Evidently all political polling these days points to support from middle class Americans as the key to victory in 2016.
Because of that, you’re hearing President Obama and prospective Republican candidates talk all middle class all the time. For Obama, the solution appears to be taking as much from those in the middle class who actually made it to upper class status and handing it to the federal government to divvy up. For Republicans, it’s finding ways to remove impediments from middle class Americans’ ability to succeed.
Whether Obama or Republicans have real answers to what ails middle class Americans or are simply schilling for votes remains to be seen, but some things are abundantly clear.
First, what makes the United States unique and successful is the existence of a strong middle class. Without this demographic, the U.S. would be like countless other countries which are politically fragile thanks to severe disparity between rich and poor. Making certain that the middle class is strong and vibrant should be a top priority.
There is also no doubt that current policies aren’t working where the middle class is concerned. Under the Obama administration, wages are flat and middle income Americans constantly feel a financial squeeze in all aspects of everyday life whether it’s saving for retirement, sending their kids to college, or paying for health care.
A recent cover story in USA Today bears this out. The story focuses on the plight of middle income Americans as they find ways to pay for health care under Obama Care. One doctor interviewed notes the increasing number of Medicaid patients he’s seeing who are replacing a declining number of middle income patients. This latter group is reducing in numbers as they are now being forced to make serious medical decisions for financial reasons. Among this group are a number of my personal friends who are lamenting this problem. Their insurance premiums and deductibles are so high that not only do they not want to get sick for obvious reasons, but they also simply can’t afford to be sick either.
The same is true for middle class families trying to send their children to college. If you’re poor, you can apply for grants and other forms of assistance. If you’re rich, you can probably just write a check. If you’re somewhere in the middle, as a college student, you may save a little where you can and take out massive loans that you spend the first years of your career paying back.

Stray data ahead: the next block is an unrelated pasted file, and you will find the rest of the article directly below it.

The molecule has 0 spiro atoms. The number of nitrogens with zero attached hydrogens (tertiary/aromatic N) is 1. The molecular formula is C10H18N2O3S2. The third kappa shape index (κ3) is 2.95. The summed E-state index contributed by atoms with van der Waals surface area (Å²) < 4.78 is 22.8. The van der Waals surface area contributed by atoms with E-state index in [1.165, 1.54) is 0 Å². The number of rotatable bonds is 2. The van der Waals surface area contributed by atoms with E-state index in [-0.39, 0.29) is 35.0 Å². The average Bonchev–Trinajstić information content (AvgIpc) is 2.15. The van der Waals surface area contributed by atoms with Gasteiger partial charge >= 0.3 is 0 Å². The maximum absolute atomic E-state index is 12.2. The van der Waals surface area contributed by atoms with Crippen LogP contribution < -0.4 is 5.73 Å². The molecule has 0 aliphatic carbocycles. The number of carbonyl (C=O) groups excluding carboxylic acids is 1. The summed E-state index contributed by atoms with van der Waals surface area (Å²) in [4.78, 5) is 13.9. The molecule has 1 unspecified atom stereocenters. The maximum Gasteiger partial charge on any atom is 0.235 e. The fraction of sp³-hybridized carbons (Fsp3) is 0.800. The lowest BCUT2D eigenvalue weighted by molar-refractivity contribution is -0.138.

Much discussion currently focuses on slow growth in wages particularly among middle income Americans since Obama took office. In his State of the Union address, the president’s solution to the problem appears to be taxing upper income earners and handing the money to those in the middle class through tax credits.
There is a bit of irony in all of this. Many Americans who are considered “rich” today (at least by the Obama administration) actually began their lives in the middle class. Operating under the idea that the American dream is real, they did what they could to get an education and often risked a lot to start businesses or become lawyers, doctors, and dentists.
In the old days, these people would have been lauded for this achievement. Now things are different. Instead, they are marked as “one percenters” subject to heavy taxation presumably for the greater good.
This begs the question of why anyone in the middle class should strive to achieve status in the upper class if they’ll only spend their most productive years fighting to keep what they’ve earned. It seems there is a societal benefit when middle class Americans truly believe that there is something better for them if they take chances and work hard. Until now, many of them could point to friends and relatives who’ve done just that. They certainly hoped the same for themselves.
Right now, everyone in politics, Republican and Democrat, wants to speak for the middle class. In order to truly affect positive change, however, the middle class needs someone who truly understands and represents their interests and concerns and expresses them on their behalf. Otherwise, we’ll just continue to see this middle class pandering and the result will be more of the same.